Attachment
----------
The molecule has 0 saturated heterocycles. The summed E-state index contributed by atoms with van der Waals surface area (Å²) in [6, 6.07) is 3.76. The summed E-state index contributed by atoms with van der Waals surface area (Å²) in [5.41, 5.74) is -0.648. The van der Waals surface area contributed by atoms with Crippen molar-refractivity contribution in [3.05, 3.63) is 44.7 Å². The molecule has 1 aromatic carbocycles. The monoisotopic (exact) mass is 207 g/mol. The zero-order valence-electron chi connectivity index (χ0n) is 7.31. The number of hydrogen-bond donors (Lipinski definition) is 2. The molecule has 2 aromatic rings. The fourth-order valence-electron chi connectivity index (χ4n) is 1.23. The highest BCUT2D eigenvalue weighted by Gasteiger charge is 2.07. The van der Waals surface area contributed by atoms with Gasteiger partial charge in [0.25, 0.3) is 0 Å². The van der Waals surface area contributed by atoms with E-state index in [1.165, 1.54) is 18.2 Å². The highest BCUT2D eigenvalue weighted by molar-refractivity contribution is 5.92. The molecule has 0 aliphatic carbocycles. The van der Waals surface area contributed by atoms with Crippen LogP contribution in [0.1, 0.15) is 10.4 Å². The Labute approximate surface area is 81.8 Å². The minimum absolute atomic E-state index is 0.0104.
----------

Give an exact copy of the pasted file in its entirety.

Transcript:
The molecule has 0 saturated heterocycles. The summed E-state index contributed by atoms with van der Waals surface area (Å²) in [6, 6.07) is 3.76. The summed E-state index contributed by atoms with van der Waals surface area (Å²) in [5.41, 5.74) is -0.648. The van der Waals surface area contributed by atoms with Crippen molar-refractivity contribution in [3.05, 3.63) is 44.7 Å². The molecule has 1 aromatic carbocycles. The monoisotopic (exact) mass is 207 g/mol. The zero-order valence-electron chi connectivity index (χ0n) is 7.31. The number of hydrogen-bond donors (Lipinski definition) is 2. The molecule has 2 aromatic rings. The fourth-order valence-electron chi connectivity index (χ4n) is 1.23. The highest BCUT2D eigenvalue weighted by Gasteiger charge is 2.07. The van der Waals surface area contributed by atoms with Gasteiger partial charge in [0.25, 0.3) is 0 Å². The van der Waals surface area contributed by atoms with E-state index in [1.165, 1.54) is 18.2 Å². The highest BCUT2D eigenvalue weighted by molar-refractivity contribution is 5.92. The molecule has 0 aliphatic carbocycles. The van der Waals surface area contributed by atoms with Crippen LogP contribution in [0.1, 0.15) is 10.4 Å². The Labute approximate surface area is 81.8 Å². The minimum absolute atomic E-state index is 0.0104.